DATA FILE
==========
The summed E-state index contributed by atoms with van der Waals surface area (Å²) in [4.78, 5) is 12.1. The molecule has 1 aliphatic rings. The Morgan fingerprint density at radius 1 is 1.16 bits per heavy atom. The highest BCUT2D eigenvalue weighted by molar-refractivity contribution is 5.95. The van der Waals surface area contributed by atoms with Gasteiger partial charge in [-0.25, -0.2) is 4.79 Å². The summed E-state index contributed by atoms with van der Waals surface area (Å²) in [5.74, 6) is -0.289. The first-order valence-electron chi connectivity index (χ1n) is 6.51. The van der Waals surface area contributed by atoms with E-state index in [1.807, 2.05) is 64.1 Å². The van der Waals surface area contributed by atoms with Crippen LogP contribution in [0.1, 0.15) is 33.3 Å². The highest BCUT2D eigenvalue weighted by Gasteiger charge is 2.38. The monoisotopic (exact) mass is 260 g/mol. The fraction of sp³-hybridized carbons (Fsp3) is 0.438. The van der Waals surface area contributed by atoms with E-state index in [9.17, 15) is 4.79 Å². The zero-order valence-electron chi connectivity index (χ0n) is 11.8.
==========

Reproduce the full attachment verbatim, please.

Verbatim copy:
The summed E-state index contributed by atoms with van der Waals surface area (Å²) in [4.78, 5) is 12.1. The molecule has 1 aliphatic rings. The Morgan fingerprint density at radius 1 is 1.16 bits per heavy atom. The highest BCUT2D eigenvalue weighted by molar-refractivity contribution is 5.95. The van der Waals surface area contributed by atoms with Gasteiger partial charge in [-0.25, -0.2) is 4.79 Å². The summed E-state index contributed by atoms with van der Waals surface area (Å²) in [5.74, 6) is -0.289. The first-order valence-electron chi connectivity index (χ1n) is 6.51. The van der Waals surface area contributed by atoms with E-state index in [1.807, 2.05) is 64.1 Å². The van der Waals surface area contributed by atoms with Crippen LogP contribution in [0.1, 0.15) is 33.3 Å². The highest BCUT2D eigenvalue weighted by Gasteiger charge is 2.38. The monoisotopic (exact) mass is 260 g/mol. The fraction of sp³-hybridized carbons (Fsp3) is 0.438. The van der Waals surface area contributed by atoms with E-state index in [9.17, 15) is 4.79 Å². The zero-order valence-electron chi connectivity index (χ0n) is 11.8.